When civil war broke out in 1917 between the Tsar’s White Army and the Bolshevik Red Army, Cossacks fought on both sides. Nevertheless, following his victory, Lenin initiated a policy of “Decossackization”, killing at least 300,000 of the 3m strong Cossack population in just one year. Many more died from famine or starvation in the gulags.

In 1936, the ban on Cossacks entering the Red Army that had been put in place by the Soviet government was lifted, and by the end of the Second World War, 17 Cossack corps had been created. Later reduced to eight, their distinction in battle led to these units being merited as Guards units, formally recognising them as elite.

Yet many had fought on Germany’s side, hoping to be rewarded with an independent Cossack state once the war was over. Following Germany’s defeat, many Cossacks looked to Britain, but in the infamous Betrayal of the Cossacks, they were handed over to the Soviet authorities. Between 40,000 to 50,000 more were subsequently repatriated to the Soviet Union, where many were imprisoned or executed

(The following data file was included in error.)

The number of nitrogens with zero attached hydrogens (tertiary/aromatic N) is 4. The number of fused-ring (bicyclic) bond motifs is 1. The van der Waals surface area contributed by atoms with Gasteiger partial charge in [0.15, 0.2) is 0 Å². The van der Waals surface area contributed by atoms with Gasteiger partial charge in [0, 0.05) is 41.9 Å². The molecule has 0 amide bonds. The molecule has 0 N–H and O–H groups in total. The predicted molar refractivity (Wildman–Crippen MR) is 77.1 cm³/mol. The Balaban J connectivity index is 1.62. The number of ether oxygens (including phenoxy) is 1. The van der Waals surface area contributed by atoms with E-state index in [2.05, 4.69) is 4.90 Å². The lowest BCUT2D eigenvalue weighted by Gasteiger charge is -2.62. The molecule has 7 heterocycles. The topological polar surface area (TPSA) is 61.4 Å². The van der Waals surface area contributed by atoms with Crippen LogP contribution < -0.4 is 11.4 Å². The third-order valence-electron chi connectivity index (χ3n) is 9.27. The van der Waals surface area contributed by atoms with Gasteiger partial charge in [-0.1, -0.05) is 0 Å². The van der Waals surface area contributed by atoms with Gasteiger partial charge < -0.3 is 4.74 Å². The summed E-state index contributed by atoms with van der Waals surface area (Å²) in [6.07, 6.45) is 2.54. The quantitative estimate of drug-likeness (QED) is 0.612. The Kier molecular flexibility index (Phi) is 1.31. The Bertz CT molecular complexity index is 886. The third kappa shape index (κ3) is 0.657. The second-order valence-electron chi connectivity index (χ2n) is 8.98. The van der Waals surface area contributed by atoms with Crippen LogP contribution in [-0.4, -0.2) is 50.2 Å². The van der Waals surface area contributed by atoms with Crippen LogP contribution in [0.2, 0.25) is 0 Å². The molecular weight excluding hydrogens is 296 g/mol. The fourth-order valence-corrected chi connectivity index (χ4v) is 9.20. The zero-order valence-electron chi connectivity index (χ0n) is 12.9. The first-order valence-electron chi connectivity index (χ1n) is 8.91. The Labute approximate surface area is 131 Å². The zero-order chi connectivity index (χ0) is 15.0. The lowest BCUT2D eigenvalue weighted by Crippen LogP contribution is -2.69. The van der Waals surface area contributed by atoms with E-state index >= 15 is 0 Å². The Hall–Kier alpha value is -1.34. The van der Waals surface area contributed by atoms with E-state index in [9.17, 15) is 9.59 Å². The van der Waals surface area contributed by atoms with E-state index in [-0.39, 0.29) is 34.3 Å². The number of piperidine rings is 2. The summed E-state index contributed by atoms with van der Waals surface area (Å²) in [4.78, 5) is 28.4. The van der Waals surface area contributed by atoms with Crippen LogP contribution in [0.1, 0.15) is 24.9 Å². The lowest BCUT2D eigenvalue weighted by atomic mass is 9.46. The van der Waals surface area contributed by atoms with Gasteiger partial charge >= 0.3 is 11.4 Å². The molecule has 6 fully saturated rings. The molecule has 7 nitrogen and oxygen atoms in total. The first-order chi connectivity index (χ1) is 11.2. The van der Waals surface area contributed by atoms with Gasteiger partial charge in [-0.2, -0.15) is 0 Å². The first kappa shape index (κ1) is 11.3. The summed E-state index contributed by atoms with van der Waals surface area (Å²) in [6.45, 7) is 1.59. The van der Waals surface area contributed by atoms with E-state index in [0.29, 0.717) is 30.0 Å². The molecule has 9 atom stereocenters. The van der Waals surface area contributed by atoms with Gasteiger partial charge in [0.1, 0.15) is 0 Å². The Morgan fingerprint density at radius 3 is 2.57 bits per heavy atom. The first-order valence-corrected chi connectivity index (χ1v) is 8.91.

Nowadays, the Cossacks (formally known as the Registered Cossacks of the Russian Federation) are a paramilitary organisation, whose peacetime duties largely revolve around the conservation, protection and restoration of forests, providing aid during natural disasters and emergencies and educating children on patriotic values. During the Winter Olympics they are acting as an informal police force and adding a decidedly sinister tinge to the term Cossack.

React Now

  • Get to the point
Latest stories from i100
Have you tried new the Independent Digital Edition apps?
iJobs Job Widget
iJobs General

Ashdown Group: Senior Accounts Assistant - Accounts Payable - St. Albans

£26000 - £28000 per annum + benefits : Ashdown Group: Senior Accounts Assistan...

Ashdown Group: Treasury Assistant - Accounts Assistant - London, Old Street

£24000 - £26000 per annum + benefits : Ashdown Group: A highly successful, glo...

Recruitment Genius: Installation and Service / Security Engineer